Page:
Wrong Timing, Bad Timing, (Reprise)

I received this email from Maynilad 11:01 AM (8 hours ago) and opened and read the whole thing  at 7:40pm.

The date on the email is 20 June 2012. I guess things are really slow in their world. Took them more than 24 hours to transmit one email. But I am thankful they took the time to explain their side, although it doesn’t really help.

The slideshow is a trio of screencaps I took of my inbox.

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20 June 2012

 Dear Mr. Paelmo:

 This is in reference to your blog entry published in the http://screamingmango.wordpress.com last June 7, 2012 entitled “Wrong Timing, Bad Timing” regarding the construction projects along Ero St., Novaliches, Quezon City.

 Please note that the photos of road diggings you posted and identified as a “Maynilad project” are actually road and drainage construction projects of the Quezon City government along Eros St. and Bernardino Road.

 Maynilad’s participation in this undertaking is limited to some pipe relocations along Eros St., which we did at the request of the local government to give way to their project. Our contractors began relocating the water mainline and service connections last May 28, 2012 and completed the work by June 6, 2012.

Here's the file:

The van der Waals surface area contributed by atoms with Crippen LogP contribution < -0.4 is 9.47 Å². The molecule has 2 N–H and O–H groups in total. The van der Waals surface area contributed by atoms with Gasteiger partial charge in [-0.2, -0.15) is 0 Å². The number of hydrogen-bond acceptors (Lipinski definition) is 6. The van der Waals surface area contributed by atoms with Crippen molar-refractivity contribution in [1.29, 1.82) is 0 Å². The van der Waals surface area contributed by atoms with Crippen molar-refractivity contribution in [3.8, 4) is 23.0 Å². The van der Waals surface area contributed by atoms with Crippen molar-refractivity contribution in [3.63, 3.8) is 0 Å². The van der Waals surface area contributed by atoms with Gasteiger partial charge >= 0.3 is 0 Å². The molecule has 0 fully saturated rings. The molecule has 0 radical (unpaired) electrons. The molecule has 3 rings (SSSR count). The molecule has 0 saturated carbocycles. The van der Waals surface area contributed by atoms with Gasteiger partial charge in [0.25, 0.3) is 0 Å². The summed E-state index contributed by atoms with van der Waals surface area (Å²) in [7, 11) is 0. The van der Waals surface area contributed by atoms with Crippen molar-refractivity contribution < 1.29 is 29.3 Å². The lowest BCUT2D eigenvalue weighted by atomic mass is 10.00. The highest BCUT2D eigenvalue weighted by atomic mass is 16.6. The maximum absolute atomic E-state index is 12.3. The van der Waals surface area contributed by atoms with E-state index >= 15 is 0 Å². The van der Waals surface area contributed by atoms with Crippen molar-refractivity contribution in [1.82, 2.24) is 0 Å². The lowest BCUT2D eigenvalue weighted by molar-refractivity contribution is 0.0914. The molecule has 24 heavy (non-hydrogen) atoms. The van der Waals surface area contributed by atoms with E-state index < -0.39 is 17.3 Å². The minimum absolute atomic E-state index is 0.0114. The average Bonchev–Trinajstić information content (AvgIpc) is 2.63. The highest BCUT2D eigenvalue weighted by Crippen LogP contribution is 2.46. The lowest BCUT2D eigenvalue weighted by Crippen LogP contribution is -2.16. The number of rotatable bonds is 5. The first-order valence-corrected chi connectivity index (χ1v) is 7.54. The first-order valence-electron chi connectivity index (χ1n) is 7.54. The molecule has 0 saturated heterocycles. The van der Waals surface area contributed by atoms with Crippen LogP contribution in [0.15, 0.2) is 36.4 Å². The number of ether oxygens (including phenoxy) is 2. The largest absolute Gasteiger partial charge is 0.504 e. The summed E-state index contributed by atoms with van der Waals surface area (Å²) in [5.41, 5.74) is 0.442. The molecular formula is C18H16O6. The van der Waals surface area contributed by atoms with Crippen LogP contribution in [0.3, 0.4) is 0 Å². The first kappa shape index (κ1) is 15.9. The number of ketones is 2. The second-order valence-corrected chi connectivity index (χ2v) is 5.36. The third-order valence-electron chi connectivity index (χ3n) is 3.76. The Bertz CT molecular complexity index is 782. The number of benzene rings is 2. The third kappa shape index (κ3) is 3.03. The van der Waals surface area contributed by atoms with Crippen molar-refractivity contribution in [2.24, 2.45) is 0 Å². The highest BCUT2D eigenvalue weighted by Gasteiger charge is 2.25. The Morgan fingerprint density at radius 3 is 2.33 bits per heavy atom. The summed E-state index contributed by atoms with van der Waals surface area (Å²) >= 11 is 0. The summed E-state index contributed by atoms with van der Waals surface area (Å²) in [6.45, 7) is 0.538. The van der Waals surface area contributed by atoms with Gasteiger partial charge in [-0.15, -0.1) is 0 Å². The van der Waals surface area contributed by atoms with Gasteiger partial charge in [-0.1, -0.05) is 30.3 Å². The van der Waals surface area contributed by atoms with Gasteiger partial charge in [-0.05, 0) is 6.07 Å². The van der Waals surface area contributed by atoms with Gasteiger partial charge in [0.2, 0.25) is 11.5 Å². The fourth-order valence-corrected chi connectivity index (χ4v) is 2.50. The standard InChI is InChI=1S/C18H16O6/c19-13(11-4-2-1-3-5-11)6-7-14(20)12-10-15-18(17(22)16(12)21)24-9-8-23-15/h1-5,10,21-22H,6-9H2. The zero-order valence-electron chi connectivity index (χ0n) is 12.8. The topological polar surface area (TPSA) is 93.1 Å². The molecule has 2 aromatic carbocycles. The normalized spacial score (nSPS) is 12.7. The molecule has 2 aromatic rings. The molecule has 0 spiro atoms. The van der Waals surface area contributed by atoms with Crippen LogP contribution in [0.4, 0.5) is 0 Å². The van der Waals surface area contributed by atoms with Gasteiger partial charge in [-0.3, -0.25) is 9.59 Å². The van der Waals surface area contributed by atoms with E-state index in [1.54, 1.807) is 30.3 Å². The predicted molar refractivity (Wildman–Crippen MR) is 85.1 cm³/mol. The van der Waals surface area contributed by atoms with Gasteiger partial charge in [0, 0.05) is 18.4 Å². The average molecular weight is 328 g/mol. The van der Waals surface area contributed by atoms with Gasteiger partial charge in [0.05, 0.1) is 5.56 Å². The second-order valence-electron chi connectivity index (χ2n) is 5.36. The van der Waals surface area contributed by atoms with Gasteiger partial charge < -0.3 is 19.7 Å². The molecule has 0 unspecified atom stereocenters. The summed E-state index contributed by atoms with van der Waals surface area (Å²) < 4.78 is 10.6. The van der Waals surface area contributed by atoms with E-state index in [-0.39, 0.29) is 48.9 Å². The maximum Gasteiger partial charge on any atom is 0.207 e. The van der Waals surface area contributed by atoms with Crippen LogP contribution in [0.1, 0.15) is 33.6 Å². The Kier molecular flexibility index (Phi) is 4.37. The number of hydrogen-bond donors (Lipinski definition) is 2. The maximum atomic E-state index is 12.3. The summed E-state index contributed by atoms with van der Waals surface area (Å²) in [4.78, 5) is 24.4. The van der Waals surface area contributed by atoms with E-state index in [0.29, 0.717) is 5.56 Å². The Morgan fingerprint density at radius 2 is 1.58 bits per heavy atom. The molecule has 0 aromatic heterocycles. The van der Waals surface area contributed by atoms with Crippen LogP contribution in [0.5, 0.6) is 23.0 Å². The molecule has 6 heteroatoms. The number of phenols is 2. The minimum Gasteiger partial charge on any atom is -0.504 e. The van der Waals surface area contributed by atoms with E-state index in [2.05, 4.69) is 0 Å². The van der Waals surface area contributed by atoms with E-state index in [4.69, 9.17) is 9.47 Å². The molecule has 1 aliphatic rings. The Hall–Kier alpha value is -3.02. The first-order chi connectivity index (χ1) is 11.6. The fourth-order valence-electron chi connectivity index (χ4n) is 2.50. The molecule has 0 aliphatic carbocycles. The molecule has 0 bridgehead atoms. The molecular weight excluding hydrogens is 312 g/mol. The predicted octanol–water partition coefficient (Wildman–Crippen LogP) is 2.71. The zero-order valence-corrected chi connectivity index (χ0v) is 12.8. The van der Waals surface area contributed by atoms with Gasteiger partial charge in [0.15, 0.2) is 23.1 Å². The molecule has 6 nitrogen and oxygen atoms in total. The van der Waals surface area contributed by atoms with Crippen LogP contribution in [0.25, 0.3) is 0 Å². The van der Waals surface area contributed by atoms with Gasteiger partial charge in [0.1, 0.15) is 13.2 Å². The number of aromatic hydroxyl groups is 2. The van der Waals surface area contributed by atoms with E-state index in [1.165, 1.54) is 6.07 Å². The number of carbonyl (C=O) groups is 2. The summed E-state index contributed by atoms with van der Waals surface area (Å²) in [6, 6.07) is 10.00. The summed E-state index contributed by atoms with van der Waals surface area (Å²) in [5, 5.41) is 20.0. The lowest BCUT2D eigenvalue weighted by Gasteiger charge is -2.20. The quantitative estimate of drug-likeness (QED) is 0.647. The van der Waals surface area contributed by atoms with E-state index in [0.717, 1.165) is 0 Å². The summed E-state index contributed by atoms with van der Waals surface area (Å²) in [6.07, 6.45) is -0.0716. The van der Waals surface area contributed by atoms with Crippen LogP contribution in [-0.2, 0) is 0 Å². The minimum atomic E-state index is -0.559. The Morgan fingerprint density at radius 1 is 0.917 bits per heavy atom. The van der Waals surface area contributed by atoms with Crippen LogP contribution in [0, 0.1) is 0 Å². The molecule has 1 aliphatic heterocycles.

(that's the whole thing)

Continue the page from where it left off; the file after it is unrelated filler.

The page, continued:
For questions and reports regarding our projects, we encourage the public to call our Maynilad Hotline 1626.




Corporate Communications

Wrong Timing, Bad Timing

Most of the time I worry about the mental state of those people elected or appointed by those we voted for with optimism, and hope. We don’t seem to pick the right person for the job. Just like the old adage “always a Bridesmaid but never a Bride.”

There’s just not enough logic to go around, we may have mistakenly put all our marbles in one basket and wished it would stay there forever.

Now those marbles are lost.

Most of it, anyway.

I am not an Engineer. Not an Architect either. Never had the chance to involve myself with the intimacies of building houses, laying pipes nor paving roads. But I think I do possess a certain rationale, that when repairing a road, or what’s underneath these roads, requires dry climate,  a team of skilled workers to systematically dig the street, replace tubes and pipes, prep the dig for setting and cement and enough heat and warmth to cure the concrete pavement.

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From The Vault – A Game | scrEaMing mANgo

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